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  • 1
    ISSN: 1600-0765
    Source: Blackwell Publishing Journal Backfiles 1879-2005
    Topics: Medicine
    Notes: The experimental gingivitis model was used to compare the antigingivitis, antiplaque, and antimicrobial efficacies of two commercially available (a phenolic and a plant alkaloid) compounds used as mouthrinses with those of a mouthrinse containing chlorhexidine digluconate. Thirty-one male and female volunteers with healthy gingivae and clean teeth ceased all oral hygiene procedures for 21 days during which they rinsed twice daily with: a) a phenolic compound (Listerine®), b) sanguinarine (Viadent®), c) 0.12% chlorhexidine digluconate, or d) a placebo mouthrinse. After 21 days of rinsing, virtually no signs of clinical gingivitis were observed in the chlorhexidine group. Subjects rinsing with Listerine, Viadent, or placebo developed clinical signs of gingivitis as measured by gingivitis occurrence, severity, and the proportion of gingival bleeding sites. At the same time, plaque accumulation was only slightly higher than at baseline in the chlorhexidine group, while the Listerine, Viadent, and placebo groups had significantly greater plaque accumulations, particularly during the initial period of treatment between day 0 and day 7. Microbiological enumeration of supragingival plaque collected at the end of the treatment period showed that chlorhexidine digluconate reduced plaque bacteria by 62–62% compared to the placebo group. No significant reductions in plaque bacteria were found among subjects using Listerine or Viadent.This study demonstrated that 0.12% chlorhexidine digluconate was superior to Listerine and Viadent in its ability to maintain optimal gingival health during the entire three weeks of mouthrinse use. It was of particular interest to note these effects during the final 14 to 21-day period of extreme challenge in this experimental model when gingivitis severity and bleeding site occurrence are most pronounced in the placebo group.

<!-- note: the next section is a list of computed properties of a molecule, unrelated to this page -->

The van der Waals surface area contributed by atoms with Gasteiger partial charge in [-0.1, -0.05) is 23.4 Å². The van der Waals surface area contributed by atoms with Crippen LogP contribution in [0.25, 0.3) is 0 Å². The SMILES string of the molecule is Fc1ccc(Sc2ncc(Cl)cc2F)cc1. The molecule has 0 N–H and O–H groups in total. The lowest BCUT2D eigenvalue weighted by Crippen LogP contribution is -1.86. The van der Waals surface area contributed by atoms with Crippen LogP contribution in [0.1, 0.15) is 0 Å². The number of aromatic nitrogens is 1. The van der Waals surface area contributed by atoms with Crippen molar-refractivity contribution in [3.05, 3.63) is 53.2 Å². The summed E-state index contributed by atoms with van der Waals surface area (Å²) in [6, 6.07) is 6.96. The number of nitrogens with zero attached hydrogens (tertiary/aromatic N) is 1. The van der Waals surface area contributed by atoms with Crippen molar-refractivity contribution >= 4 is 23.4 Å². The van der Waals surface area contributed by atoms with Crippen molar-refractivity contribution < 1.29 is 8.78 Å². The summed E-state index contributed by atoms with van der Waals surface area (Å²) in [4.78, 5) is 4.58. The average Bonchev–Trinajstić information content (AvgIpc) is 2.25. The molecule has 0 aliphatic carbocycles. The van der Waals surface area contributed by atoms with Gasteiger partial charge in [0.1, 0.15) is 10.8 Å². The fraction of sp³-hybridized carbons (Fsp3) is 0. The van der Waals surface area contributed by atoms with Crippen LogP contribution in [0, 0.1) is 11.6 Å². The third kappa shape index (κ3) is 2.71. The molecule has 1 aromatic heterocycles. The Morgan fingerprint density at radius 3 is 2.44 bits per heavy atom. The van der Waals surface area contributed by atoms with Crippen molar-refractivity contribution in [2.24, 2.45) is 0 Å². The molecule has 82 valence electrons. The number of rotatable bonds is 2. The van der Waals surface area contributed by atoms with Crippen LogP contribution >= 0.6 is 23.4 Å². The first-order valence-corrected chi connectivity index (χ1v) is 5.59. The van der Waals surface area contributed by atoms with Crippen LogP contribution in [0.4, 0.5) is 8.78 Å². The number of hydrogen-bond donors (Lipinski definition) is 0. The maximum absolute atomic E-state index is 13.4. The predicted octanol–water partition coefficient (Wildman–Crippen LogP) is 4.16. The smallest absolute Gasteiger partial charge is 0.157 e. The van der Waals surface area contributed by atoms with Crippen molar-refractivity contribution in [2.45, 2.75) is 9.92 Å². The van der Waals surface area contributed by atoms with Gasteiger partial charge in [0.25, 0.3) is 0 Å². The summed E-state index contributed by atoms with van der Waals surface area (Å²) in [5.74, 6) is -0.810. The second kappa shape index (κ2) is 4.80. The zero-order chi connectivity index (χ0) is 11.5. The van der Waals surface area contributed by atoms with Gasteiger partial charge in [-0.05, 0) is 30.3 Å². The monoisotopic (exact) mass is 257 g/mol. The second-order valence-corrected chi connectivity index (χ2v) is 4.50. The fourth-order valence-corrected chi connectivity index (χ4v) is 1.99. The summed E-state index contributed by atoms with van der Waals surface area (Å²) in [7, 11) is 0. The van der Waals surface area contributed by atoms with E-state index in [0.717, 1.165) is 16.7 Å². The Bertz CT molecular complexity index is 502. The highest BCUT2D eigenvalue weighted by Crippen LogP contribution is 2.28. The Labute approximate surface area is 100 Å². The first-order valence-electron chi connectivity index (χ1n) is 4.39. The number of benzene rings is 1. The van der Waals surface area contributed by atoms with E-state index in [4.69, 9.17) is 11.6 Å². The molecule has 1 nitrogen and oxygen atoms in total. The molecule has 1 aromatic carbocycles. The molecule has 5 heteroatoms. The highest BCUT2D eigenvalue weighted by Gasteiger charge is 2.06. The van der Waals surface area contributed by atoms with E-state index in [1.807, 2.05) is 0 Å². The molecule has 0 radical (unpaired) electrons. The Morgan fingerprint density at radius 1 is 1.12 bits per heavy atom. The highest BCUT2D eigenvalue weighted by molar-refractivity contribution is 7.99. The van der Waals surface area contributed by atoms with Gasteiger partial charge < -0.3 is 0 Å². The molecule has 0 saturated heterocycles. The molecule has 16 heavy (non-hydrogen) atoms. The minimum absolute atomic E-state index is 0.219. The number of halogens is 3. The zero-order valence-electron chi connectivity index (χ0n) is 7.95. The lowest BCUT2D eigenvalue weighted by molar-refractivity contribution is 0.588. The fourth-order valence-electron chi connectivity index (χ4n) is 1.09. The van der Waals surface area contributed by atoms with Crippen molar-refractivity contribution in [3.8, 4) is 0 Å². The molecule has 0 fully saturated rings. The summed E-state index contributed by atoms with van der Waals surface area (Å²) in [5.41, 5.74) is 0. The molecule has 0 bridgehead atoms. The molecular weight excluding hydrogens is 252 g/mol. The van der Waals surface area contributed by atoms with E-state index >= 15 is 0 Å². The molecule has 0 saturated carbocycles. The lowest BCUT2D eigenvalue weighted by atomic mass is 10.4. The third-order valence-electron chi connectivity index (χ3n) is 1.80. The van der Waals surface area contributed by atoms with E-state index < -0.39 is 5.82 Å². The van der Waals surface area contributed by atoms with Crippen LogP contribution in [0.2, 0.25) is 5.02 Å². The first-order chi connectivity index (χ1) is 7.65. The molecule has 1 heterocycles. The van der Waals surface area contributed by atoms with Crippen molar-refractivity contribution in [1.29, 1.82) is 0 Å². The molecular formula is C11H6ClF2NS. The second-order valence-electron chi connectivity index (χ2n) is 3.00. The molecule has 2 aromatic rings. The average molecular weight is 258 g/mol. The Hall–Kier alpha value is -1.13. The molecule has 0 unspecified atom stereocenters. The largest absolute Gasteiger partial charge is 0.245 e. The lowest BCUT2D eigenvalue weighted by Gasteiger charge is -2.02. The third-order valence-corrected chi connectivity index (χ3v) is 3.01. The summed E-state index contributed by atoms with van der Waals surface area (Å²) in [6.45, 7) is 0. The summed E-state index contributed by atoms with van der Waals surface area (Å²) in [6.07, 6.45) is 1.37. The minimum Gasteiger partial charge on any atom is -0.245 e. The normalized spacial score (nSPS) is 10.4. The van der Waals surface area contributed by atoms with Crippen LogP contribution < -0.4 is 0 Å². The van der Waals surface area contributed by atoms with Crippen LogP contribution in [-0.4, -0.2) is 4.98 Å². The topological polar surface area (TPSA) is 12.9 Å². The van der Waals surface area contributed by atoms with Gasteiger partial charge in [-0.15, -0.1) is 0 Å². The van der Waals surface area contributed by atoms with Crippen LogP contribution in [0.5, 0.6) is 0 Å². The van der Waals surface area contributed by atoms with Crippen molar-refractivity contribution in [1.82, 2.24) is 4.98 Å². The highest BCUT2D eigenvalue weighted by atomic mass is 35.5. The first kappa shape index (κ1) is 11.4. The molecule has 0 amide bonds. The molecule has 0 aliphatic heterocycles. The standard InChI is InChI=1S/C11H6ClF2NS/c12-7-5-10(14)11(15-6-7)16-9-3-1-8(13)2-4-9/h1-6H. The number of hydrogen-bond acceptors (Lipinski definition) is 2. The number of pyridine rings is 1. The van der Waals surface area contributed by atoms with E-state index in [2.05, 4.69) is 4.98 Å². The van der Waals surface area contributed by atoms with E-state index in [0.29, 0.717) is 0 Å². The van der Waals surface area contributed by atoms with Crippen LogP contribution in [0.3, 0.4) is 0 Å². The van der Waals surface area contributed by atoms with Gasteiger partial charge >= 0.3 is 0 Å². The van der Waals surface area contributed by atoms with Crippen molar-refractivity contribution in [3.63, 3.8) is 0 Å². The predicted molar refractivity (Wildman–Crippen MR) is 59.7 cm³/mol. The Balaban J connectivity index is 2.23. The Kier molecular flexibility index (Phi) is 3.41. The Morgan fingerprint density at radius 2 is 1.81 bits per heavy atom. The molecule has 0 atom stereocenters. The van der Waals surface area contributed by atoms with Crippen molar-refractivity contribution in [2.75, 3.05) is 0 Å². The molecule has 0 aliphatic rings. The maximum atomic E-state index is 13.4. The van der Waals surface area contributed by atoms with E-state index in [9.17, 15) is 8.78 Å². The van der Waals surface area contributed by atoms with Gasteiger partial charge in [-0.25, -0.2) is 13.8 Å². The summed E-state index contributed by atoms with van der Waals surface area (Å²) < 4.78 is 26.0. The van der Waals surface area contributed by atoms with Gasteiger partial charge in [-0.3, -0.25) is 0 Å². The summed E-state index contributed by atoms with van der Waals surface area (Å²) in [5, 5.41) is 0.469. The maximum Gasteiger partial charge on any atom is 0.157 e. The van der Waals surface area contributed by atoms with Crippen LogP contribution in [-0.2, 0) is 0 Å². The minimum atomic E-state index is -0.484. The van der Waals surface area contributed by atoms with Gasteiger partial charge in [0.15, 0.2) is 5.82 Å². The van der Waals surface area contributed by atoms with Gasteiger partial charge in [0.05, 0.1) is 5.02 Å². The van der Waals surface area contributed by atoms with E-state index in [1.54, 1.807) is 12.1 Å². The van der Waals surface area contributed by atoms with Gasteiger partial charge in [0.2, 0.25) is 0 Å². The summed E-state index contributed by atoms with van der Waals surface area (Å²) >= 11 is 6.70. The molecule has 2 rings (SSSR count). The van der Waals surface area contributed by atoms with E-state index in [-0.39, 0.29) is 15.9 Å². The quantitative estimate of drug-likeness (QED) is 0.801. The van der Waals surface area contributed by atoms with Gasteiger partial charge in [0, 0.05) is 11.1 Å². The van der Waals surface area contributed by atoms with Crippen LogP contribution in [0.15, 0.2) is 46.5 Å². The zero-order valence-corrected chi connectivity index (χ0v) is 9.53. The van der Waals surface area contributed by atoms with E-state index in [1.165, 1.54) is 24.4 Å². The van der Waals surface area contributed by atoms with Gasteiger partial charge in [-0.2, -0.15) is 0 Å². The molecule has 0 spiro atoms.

Type of Medium: Electronic Resource
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  • 2
    ISSN: 1600-0501
    Source: Blackwell Publishing Journal Backfiles 1879-2005
    Topics: Medicine
    Notes: Different studies have shown that various substances may have an influence on early human dental plaque formation. The purpose of the present study was to compare on tooth substances and supporting prosthetic materials the amount of plaque deposition by SEM and the quantity of selected bacteria using anaerobic culturing techniques. 5 bridges, replacing a missing molar or premolar, were incorporated in 3 patients. In the midbuccal area of each pontic, a semi-precision attachment was placed allowing the insertion of the following test facings: enamel, dentine, non γ2-amalgam, alloys of 85% and 55% gold, silver-palladium, chrome-cobalt, chrome-cobalttitanium, and ceramic. For each material, 2 facings were fabricated. After 4 and 24 hours in situ, bacteriological samples were taken and processed for further identification. After a 2nd period of 4 and 24 hours in situ, the same facings were carefully removed and prepared for SEM-examination. All 4-hour specimens exhibited various areas covered by plaque, the amount of which varied with the different supporting substances. The very smooth surfaces (e.g., gold) harbored sparse deposits, while the rougher (e.g., amalgam) were covered by more plaque. After 24 hours of plaque development, an increase in the number of micro-organisms was noted for all the specimens. After 4 and 24 hours of plaque accumulation, no specific trends suggesting a preferential colonization on the different substances were observed. This study has shown that the amount of early deposits on different substances seems to be related to the degree of their surface roughness, while plaque formation was qualitatively similar.
    Type of Medium: Electronic Resource
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